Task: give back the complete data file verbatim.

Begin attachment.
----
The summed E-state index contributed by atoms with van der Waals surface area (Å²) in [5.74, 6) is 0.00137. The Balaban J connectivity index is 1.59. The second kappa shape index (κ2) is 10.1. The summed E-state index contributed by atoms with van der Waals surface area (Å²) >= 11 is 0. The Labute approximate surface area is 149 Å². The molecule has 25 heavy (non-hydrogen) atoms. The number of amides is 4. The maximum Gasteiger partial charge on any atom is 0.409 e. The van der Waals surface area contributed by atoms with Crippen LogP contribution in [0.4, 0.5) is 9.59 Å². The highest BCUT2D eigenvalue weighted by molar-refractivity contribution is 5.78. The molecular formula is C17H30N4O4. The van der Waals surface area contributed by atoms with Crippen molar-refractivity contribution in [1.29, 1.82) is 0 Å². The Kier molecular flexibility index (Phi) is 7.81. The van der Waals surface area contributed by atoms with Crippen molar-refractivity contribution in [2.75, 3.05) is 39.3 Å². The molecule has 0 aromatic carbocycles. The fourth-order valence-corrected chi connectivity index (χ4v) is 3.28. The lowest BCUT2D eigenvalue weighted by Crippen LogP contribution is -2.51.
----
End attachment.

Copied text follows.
The summed E-state index contributed by atoms with van der Waals surface area (Å²) in [5.74, 6) is 0.00137. The Balaban J connectivity index is 1.59. The second kappa shape index (κ2) is 10.1. The summed E-state index contributed by atoms with van der Waals surface area (Å²) >= 11 is 0. The Labute approximate surface area is 149 Å². The molecule has 25 heavy (non-hydrogen) atoms. The number of amides is 4. The maximum Gasteiger partial charge on any atom is 0.409 e. The van der Waals surface area contributed by atoms with Crippen LogP contribution in [0.4, 0.5) is 9.59 Å². The highest BCUT2D eigenvalue weighted by molar-refractivity contribution is 5.78. The molecular formula is C17H30N4O4. The van der Waals surface area contributed by atoms with Crippen molar-refractivity contribution in [1.29, 1.82) is 0 Å². The Kier molecular flexibility index (Phi) is 7.81. The van der Waals surface area contributed by atoms with Crippen molar-refractivity contribution in [2.75, 3.05) is 39.3 Å². The molecule has 0 aromatic carbocycles. The fourth-order valence-corrected chi connectivity index (χ4v) is 3.28. The lowest BCUT2D eigenvalue weighted by Crippen LogP contribution is -2.51.